Wolfgang Arthur Schulzd, Seyed Javad Mowlaa,*
aDepartment of Genetics, Faculty of Basic Sciences, Tarbiat Modares University, P.O. Box 14115-175, Tehran, Iran
bDepartment of Biotechnology, Faculty of Medical Sciences, Tarbiat Modares University, P.O. Box 14115-115, Tehran, Iran
cUrology and Nephrology Research Center and Shahid Labbafinejad Medical Center, Shahid Beheshti University of Medical Sciences, Tehran, Iran
dDepartment of Urology, Heinrich Heine University, Moorenstr. 5, 40225 Du ¨sseldorf, Germany
Recent studies have shown many similarities between basic
mechanisms mediating stem and cancer cell self-renewal [1,2].
The stem cell model for cancer hypothesizes that a key event in
tumorigenesis is the disruption of genes involved in the regulation
of stem cell self-renewal [1,2]. Therefore, the study of stem cell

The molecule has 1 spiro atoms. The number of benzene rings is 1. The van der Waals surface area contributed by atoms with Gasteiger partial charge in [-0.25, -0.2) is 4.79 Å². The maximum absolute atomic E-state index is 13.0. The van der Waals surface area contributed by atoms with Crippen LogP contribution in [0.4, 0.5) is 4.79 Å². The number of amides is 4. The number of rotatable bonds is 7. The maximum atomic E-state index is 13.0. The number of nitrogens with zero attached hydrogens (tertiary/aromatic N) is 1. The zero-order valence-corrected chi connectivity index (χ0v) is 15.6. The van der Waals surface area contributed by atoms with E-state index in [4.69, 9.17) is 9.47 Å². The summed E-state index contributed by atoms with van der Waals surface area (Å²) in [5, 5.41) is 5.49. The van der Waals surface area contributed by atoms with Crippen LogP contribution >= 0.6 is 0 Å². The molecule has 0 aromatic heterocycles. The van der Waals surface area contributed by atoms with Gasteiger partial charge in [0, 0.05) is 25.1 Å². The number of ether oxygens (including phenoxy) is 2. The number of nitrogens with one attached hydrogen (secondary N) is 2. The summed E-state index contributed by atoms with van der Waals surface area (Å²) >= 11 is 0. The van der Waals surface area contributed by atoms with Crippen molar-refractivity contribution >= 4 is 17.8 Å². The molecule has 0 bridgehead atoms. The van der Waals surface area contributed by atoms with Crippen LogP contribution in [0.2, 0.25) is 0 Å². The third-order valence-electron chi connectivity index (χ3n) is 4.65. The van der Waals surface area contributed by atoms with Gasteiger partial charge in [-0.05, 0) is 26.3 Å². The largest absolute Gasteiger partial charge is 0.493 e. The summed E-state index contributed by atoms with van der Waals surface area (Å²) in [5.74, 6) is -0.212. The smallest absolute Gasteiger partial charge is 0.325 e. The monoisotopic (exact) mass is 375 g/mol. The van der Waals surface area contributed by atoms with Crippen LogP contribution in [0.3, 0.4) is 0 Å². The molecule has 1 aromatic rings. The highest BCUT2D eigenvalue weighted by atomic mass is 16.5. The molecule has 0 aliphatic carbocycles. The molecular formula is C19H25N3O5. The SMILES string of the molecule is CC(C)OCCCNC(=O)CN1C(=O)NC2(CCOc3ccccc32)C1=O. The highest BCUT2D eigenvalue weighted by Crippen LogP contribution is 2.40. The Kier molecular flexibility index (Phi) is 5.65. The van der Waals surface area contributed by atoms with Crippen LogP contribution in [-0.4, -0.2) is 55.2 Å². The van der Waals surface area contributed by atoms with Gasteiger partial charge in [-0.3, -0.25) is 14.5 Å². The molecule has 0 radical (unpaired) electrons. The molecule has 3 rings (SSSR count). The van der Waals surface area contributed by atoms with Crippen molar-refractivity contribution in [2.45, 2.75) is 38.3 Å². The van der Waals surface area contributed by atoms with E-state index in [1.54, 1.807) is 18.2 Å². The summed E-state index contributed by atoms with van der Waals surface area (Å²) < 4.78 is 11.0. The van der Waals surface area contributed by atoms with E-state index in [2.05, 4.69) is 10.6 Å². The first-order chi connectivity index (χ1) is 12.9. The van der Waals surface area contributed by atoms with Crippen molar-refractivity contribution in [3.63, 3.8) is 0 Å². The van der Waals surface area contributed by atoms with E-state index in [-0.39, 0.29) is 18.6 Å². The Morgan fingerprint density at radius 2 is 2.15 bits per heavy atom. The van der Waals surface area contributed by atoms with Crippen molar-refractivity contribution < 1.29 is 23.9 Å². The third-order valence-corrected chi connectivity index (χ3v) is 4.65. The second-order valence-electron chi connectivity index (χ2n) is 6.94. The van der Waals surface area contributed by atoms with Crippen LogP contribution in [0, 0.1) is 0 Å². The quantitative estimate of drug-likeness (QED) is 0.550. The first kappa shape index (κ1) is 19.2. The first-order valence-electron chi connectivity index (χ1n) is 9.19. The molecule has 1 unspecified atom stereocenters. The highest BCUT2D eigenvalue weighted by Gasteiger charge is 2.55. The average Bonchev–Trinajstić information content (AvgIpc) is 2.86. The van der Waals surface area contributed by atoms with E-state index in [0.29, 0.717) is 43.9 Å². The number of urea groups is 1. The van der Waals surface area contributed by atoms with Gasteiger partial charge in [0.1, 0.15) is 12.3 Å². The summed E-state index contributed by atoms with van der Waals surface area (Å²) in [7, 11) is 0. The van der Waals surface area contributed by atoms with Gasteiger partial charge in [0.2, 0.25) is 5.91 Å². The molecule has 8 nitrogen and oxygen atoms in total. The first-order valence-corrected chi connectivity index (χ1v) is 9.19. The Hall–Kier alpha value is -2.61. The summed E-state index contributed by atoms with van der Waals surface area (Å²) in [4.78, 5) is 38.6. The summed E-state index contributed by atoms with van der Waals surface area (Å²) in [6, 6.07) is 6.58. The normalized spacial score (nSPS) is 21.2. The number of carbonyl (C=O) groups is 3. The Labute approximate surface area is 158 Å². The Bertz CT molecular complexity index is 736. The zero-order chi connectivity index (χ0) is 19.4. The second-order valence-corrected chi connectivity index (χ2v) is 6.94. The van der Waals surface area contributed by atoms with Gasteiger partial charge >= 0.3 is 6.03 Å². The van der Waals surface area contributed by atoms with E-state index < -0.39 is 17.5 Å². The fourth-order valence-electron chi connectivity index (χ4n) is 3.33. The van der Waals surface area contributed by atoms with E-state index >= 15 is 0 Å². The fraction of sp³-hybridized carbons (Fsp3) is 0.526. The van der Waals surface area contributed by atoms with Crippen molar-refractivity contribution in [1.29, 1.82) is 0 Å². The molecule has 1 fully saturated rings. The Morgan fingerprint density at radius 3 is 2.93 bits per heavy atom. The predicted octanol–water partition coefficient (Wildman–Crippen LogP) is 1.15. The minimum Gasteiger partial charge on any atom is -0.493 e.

self-renewal genes has a great potential to expand our under-
standing of carcinogenesis and to develop novel strategies for
preventing and treating cancers .
Argonaute proteins,alsoknown asPAZ (Piwi/Argonaute/Zwille)
Piwi (P-element induced wimpy testis) domain (PPD) proteins,
are members of a well-conserved family that is expressed in a
variety of organisms, from fission yeasts to humans. The family
can be divided into two subfamilies, Piwi and Ago, based on their
primary sequence homology and expression pattern. Piwi
subfamily members are expressed only in germ lineage cells,
whereas members of the Ago subfamily are expressed ubiqui-
The Piwi subfamily represents the first class of genes known to
be essential for stem cell self-renewal in various organisms .
Members of Piwi family play important roles in RNA silencing ,
translational regulation , gametogenesis  as well as stem cell
self-renewal . In human, four members of the family have been
identified: PIWIL1 (HIWI), PIWIL2 (HILI), PIWIL3 and PIWIL4
(HIWI2). All four members of Piwi family are primarily expressed